And finally, not a list, but some awesome news – Saga Press is publishing a Kameron Hurley space opera! It’s called The Stars Are Legion, and ok, it’s only coming out in 2016, but I’m already going all squee. Click through to read Aiden Moher’s interview with Hurley, and find out what kind of mind-blowing weirdness we can expect from the novel. You might always want to start following Saga Press, Simon & Schuster’s new sff imprint, launching in spring 2015. Upcoming titles include books by Ken Liu, Genevieve Valentine, and Kat Howard.

Daily Reads helps me organise my online reading and share my favourite posts with you. If you know of any good SF/F and other literary articles, link to it in the comments 🙂

The Book Ferret: Genre in the Mainstream at Tor.com

Tor.com has lots of great features, and here’s one I particularly like – Genre in the Mainstream:

“Genre in the Mainstream” is a regular blog series which highlights authors and novels who employ genre elements in stories that are generally considered mainstream literary fiction. We’re not claiming these writers for the science fiction and fantasy camps, but rather asserting that if you like genre fiction, you’ll probably like these mainstream literary writers, as well.

I like weird fiction and I find that when a novel intertwines elements of science fiction, fantasy and/or horror into what might otherwise be considered ‘normal’ fiction, the result doesn’t fit easily into any category and turns out to be a lot weirder than anything you’d typically find in science fiction, fantasy or horror. I think it’s the way the unfamiliar, the unknown or the downright bizarre co-exists with the usual that makes it so unsettling and enjoyable. Have you seen the movie Donnie Darko? That’s an example of the kind of experience I’m talking about.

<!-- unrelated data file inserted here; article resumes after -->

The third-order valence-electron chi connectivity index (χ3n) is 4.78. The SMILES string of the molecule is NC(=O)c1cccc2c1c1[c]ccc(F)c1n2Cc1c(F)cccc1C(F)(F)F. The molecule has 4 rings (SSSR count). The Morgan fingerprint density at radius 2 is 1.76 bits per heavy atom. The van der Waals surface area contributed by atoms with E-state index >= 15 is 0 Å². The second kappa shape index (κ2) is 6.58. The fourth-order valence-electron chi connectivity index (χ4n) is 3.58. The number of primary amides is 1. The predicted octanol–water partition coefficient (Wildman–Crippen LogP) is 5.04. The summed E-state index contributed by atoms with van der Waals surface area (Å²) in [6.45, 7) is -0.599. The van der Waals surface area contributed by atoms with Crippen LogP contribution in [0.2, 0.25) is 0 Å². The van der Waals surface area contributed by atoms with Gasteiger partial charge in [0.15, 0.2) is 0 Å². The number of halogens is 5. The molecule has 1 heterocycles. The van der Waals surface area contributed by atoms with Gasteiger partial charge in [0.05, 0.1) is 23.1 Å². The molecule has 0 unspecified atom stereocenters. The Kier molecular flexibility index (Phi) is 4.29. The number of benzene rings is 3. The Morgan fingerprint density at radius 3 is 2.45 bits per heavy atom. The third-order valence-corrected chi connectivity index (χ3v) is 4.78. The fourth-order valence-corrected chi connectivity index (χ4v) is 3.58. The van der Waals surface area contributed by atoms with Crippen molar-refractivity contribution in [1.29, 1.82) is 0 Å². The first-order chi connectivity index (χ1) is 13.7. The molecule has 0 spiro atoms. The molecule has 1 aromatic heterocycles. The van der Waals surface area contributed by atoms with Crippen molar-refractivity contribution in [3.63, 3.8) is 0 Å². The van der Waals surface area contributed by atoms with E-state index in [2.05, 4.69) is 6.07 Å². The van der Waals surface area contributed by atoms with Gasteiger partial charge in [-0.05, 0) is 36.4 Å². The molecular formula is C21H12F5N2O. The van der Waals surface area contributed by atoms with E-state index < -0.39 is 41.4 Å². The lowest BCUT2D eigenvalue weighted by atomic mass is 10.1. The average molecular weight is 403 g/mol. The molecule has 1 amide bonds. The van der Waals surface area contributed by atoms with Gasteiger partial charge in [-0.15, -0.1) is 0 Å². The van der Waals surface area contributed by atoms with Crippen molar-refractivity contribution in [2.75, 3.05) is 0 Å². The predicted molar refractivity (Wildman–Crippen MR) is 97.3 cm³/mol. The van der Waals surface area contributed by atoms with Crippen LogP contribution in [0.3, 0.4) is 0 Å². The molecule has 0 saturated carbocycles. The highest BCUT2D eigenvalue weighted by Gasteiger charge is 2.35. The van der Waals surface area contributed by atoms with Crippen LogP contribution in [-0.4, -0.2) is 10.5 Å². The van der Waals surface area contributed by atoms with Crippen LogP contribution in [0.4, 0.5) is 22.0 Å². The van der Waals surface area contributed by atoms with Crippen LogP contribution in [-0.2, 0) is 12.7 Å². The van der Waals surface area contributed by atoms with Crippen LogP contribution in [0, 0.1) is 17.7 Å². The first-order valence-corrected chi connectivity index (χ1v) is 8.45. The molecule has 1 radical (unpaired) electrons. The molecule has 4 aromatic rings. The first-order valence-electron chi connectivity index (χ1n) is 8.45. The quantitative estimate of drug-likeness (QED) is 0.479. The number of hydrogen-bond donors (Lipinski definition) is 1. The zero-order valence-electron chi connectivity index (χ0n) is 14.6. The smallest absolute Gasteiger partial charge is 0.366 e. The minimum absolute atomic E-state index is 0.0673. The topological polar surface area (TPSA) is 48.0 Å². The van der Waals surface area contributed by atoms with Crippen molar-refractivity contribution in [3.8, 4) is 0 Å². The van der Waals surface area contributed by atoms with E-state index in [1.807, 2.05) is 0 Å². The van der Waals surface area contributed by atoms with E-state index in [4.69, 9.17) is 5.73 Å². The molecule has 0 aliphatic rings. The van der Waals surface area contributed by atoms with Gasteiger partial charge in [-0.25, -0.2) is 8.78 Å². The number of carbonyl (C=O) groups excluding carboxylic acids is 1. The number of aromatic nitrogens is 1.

The novels that deliver it aren’t particularly easy to find, but here writer Ryan Britt is producing a fantastic reading list in an excellent series of reviews. Included in the books he’s covered so far are Katherine Dunn’s Geek Love (one of the most amazing novels I’ve ever read), Blindness by Jose Saramago, and Super Sad True Love Story by Gary Shteyngart. Check it out 🙂

 

The Book Ferret is a Violin in a Void feature that will showcase interesting book-related finds – gadgets, websites, book stores, events, cover art, quotes, new releases, etc.; anything bookworms would enjoy hearing about.

If you’d like to do your own Book Ferret post, grab the picture, link it back here, and let me know about it in the comments. I’ll be sure to mention your post in my next Book Ferret.